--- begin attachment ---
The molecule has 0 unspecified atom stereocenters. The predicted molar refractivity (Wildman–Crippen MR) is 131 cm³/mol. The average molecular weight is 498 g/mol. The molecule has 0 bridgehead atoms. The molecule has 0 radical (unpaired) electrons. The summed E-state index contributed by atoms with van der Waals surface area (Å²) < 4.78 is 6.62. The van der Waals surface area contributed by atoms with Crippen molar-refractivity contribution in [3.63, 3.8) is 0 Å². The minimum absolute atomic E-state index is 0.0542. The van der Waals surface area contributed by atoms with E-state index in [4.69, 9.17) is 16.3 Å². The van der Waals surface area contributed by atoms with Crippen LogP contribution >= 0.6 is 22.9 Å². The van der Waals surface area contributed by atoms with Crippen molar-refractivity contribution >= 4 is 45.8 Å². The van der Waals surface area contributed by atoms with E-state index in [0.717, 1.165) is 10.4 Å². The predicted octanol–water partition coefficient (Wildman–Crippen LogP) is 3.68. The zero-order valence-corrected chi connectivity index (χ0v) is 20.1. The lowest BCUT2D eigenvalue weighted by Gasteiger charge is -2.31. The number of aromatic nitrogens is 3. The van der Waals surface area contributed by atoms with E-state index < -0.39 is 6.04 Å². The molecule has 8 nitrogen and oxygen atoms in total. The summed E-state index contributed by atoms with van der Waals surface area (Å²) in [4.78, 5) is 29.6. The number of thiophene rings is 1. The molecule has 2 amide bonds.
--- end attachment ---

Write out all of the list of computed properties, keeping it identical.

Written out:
The molecule has 0 unspecified atom stereocenters. The predicted molar refractivity (Wildman–Crippen MR) is 131 cm³/mol. The average molecular weight is 498 g/mol. The molecule has 0 bridgehead atoms. The molecule has 0 radical (unpaired) electrons. The summed E-state index contributed by atoms with van der Waals surface area (Å²) < 4.78 is 6.62. The van der Waals surface area contributed by atoms with Crippen molar-refractivity contribution in [3.63, 3.8) is 0 Å². The minimum absolute atomic E-state index is 0.0542. The van der Waals surface area contributed by atoms with E-state index in [4.69, 9.17) is 16.3 Å². The van der Waals surface area contributed by atoms with Crippen LogP contribution >= 0.6 is 22.9 Å². The van der Waals surface area contributed by atoms with Crippen molar-refractivity contribution >= 4 is 45.8 Å². The van der Waals surface area contributed by atoms with E-state index in [0.717, 1.165) is 10.4 Å². The predicted octanol–water partition coefficient (Wildman–Crippen LogP) is 3.68. The zero-order valence-corrected chi connectivity index (χ0v) is 20.1. The lowest BCUT2D eigenvalue weighted by Gasteiger charge is -2.31. The number of aromatic nitrogens is 3. The van der Waals surface area contributed by atoms with E-state index < -0.39 is 6.04 Å². The molecule has 8 nitrogen and oxygen atoms in total. The summed E-state index contributed by atoms with van der Waals surface area (Å²) in [4.78, 5) is 29.6. The number of thiophene rings is 1. The molecule has 2 amide bonds.